Jacob Freligh


Jacob Freligh was born about 1740. His name has been found with a variety of spellings. He probably was of German ancestry.

He married Christina Metsger in August 1762. Their children were not found among the baptism records of Albany churches. In 1766, he was one of those granted land on the "Woutsbergh" to erect a German Reformed Church.

In 1766, Jacob "Fralick" was one of those who signed the constitution of the Albany Sons of Liberty. At that time, he was a resident of the west manor and a Van Rensselaer tenant. Another notation on those documents noted the property of "Freylay the currier" that was located near the South Albany home of Henry Van Schaack.

In 1769, he applied for and recieved a lot on Foxes Creek for use as a tan yard. It was located west of Jacob Ten Eyck's lot and was fifty feet on the north and south. The annual quit rent was fixed at ten shillings. In 1787, his rent was in arrears and the lot was to be sold.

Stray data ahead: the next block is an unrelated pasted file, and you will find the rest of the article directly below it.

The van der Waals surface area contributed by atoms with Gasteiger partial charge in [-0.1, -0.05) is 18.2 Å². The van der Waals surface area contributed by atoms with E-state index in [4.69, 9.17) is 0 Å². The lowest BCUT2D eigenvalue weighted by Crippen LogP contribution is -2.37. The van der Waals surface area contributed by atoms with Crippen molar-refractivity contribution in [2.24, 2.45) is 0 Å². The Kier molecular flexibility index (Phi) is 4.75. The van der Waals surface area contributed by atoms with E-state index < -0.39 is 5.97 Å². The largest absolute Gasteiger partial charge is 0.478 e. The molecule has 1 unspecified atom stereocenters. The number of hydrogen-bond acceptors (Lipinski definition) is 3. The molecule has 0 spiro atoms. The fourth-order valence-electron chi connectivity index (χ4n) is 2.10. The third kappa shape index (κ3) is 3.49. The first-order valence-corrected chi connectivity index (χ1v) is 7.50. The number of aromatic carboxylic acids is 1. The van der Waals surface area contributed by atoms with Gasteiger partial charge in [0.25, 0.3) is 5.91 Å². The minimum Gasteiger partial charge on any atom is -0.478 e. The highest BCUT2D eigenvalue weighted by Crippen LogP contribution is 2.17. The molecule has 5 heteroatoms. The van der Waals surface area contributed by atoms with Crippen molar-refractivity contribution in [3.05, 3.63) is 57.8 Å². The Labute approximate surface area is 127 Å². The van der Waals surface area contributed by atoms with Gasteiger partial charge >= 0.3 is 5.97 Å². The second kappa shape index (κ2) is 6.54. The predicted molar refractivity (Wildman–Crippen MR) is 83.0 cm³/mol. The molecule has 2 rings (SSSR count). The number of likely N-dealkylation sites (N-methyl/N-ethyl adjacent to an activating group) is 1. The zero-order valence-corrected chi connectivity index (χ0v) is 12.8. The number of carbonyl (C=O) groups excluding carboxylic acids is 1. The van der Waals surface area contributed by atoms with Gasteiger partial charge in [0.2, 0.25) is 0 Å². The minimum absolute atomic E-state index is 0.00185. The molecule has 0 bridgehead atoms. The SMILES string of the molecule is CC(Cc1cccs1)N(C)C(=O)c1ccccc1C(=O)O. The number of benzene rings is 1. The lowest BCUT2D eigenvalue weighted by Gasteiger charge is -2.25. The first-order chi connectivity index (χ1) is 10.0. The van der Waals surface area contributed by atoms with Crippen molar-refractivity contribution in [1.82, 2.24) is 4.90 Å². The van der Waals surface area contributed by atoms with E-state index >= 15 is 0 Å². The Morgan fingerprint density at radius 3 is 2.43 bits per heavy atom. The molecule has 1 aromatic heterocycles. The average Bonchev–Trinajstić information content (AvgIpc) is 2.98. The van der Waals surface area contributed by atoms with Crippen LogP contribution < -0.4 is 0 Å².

In 1781, he was identified as a "labourer," denounced as "disaffected," and confined. Later he posted a bond and was released on promise of good behavior. His name also appeared on a number of militia rosters during the War and on subsequent bounty rolls.

In 1790, the household of a Jacob Freligh was listed on the census in Clinton, Dutchess County.

We seek information on his later life and passing.

biography in-progress


the people of colonial Albany Sources: The life of Jacob Freligh / Fraley is CAP biography number 8116. This sketch is derived chiefly from family and community-based resources.

first posted: 11/10/07